After the show, I watched as she met with, chatted with, signed autographs for, and took pictures with what looked like everyone in the place (certainly with anyone who asked). She did so with disarming élan and class, and in watching people walk away from their encounter, you could almost read in their faces that she'd made them feel every bit as special as they thought she was, as if they, and not she, were the stars.

I have regretfully, and perhaps ungallantly, shortchanged the lady by keeping the story pretty much to myself this whole time. Such generosity deserves recognition. But it seemed both such a private and personal moment (despite the public venues), and a more harrowing trip down Memory Lane than I cared to make, an uneasy, uncomfortable and disquieting one, one which I, perhaps selfishly, have been loathe to make (till now). I will say, however, that at one point in our conversation in Boston I told Orlagh that she was an angel sent straight from above. I told her I'd always told everybody that ladies of Celtic Woman were angels. What she had done for me that day only proved it. Although she laughed politely, I wasn't (really) joking. And though she humbly begged to differ, I respectfully told the dear lady that, in this case, she and I would simply have to agree to disagree.

There were no miracle cures, mind you. I didn't expect one and I didn't receive one. My heart and soul suffer to this day, and I assume they will for the rest of my days. But there was an island of calm and comfort in what were, at the time, the most treacherous and tumultuous seas I'd ever tried to navigate. Thinking now, though, maybe I was wrong about something: Perhaps, she wasn't so much an angel as simply a hero. My hero. After all, not all heroes run into burning buildings or put their lives on the line for the safety of our persons and our property. Some just stand with us in a moment of deepest, darkest despair. They don't "fix" it (they can't), but they don't run from it either. There is another word for this type of person: it is "friend." I would never presume to be Orlagh's friend, but for that moment at least she felt like mine.

And that's almost as good.

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George writes:

"My Memorable Moment of Órla"

First, of all of Órla's songs, number one for me is "The Isle of Inisfree". The movie from the early 1950's, "The Quiet Man", very subtly has the music of "The Isle of Inisfree" as background. That music has always been with me but without lyrics. Along came Celtic Woman with Órla on the harp and she singing the "Isle of Inisfree". We have attended every Celtic Woman concert in western Washington. Órla has had our total attention. I have believed from the first Celtic Woman show that Órla is a rising star.

The memorable moment occurred after I asked my daughter to play "Inisfree" for my birthday instead of "Happy Birthday". The restaurant was noisy so "Inisfree" didn't happen. I had mentioned to Órla via e-mail of the request. Six weeks later, Órla was in Tacoma at KVPT making a promo for "Distant Shore". She asked if I got "Inisfree" for my birthday and I explained about the noisy restaurant and that "Inisfree" didn't happen. She paused and said, "I'll do it"! Órla sang "Isle of Inisfree" very softly face to face. A month later, at a concert for Distant Shore, Órla announced that the final song would be the "Isle of Inisfree", a belated birthday song for her friend George in the front row.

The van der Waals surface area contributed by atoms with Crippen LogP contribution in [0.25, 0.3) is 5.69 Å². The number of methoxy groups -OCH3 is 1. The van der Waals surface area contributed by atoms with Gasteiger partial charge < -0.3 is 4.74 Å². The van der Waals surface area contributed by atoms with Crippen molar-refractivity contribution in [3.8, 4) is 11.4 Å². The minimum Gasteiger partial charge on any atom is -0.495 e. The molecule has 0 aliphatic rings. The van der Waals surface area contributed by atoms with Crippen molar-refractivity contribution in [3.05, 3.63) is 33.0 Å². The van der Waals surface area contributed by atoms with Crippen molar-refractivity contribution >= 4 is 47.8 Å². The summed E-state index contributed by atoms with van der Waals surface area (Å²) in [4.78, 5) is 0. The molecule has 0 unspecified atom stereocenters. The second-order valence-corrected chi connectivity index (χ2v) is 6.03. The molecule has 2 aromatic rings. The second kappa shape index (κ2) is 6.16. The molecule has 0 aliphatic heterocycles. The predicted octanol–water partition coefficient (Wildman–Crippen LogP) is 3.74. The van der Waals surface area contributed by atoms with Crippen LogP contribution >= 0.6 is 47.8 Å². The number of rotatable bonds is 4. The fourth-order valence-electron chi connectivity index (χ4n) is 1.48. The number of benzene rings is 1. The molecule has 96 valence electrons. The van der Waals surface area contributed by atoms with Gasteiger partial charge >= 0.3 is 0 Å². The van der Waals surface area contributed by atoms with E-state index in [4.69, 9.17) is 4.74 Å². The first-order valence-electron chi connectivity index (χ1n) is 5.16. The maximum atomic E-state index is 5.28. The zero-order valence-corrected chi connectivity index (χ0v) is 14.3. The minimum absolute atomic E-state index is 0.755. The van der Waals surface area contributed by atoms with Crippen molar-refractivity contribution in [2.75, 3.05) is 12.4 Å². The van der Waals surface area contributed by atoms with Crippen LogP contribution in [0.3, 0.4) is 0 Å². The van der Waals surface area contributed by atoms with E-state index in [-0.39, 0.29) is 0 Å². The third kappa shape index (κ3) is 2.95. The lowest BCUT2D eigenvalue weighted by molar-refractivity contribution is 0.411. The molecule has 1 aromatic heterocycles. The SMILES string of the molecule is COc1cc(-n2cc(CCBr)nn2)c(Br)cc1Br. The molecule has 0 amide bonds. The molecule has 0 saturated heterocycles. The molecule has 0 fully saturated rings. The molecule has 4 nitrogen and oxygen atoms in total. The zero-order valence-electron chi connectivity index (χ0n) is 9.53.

When I play the CD's with "Inisfree" on it, I get misty-eyed.

Órla, that memory will never fade.


Your friend and fan,

George Thornhill

George and Órla

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Ruth Ann writes:

I first became a fan of Órla when she was singing with Celtic Woman. I have always loved Celtic music, and when I first heard her sing, I thought to myself, "Now there's a kindred spirit!" I have both of her solo albums, and have used them many times to help me relax after a hectic day of work as an ELL teacher in a community with many refugees.

In March of this year, however, her music became even more of a balm to my soul as I lost my sister unexpectedly, and became the single guardian of my 14 year old niece, Evelyn. I have been particularly blessed by the songs "Simple Love" and "You'll Never Be the Sun," although my favorite of her original compositions is "Dancing in the Moonlight." I love the message of the first two, and the livliness of the latter!! I recently sent a brief note to Órla letting her know how much her music meant to me after my sister's death, and true to form, she sent back a compassionate note including an Irish blessing to cheer me and help me keep my perspective right. I have read and reread that note many times in the past months as my niece and I are rebuilding a new life together. I just wish Órla were closer to Idaho, where my niece and I live, because I think we would be great friends!! She definitely is a "kindred spirit." -------------Ruth Ann

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Katharine and Kristine write:

"You Come Shining Through, You Always Do"

In September of 2009, Kristine and I planned a trip to Maggie Valley, NC in October with our best friend to see the leaves change for Fall. Maggie Valley is a beautiful little town situated in the Smoky Mountains of NC. At the end of September, Kristine and I received our copies of Órla's Distant Shore CD, and we listened to it--and nothing else--for three weeks straight. We were (and still are) in love with that CD. Although our friend is a fan of Celtic Woman, and even attended a concert with us last year, she is not quite as "fascinated" as we are about them. But, when we got Órla's CD, we told her we thought she would enjoy it, and we should listen to it once on the ride up to Maggie Valley. That one time turned into the rest of the trip. We visited the town and went horseback riding up a mountain. The last event of the trip was watching the sun set over the real Cold Mountain on the Blue Ridge Parkway. We sat on the hood of the car with the windows rolled down, and Órla was singing My Land. It was one of those moments in life, when you just sit back and think, "Oh my gosh. Life is wonderful." We were seeing "our" land while listening to a song that is about loving your country and seeing the beauty in it, where you come from and taking the time to see where you come from. Many of us are probably guilty of taking for granted where we come from and it's beauty. Watching the sun set over that mountain made Kristine and I aware of this. It may sound cheesy, but that moment was just magical. Anytime we listen to that CD now, we completely associate it with Maggie Valley and mountains. It just has that has that feel and vibe to it with songs like 'Voices on the Wind' and 'Who Knows.'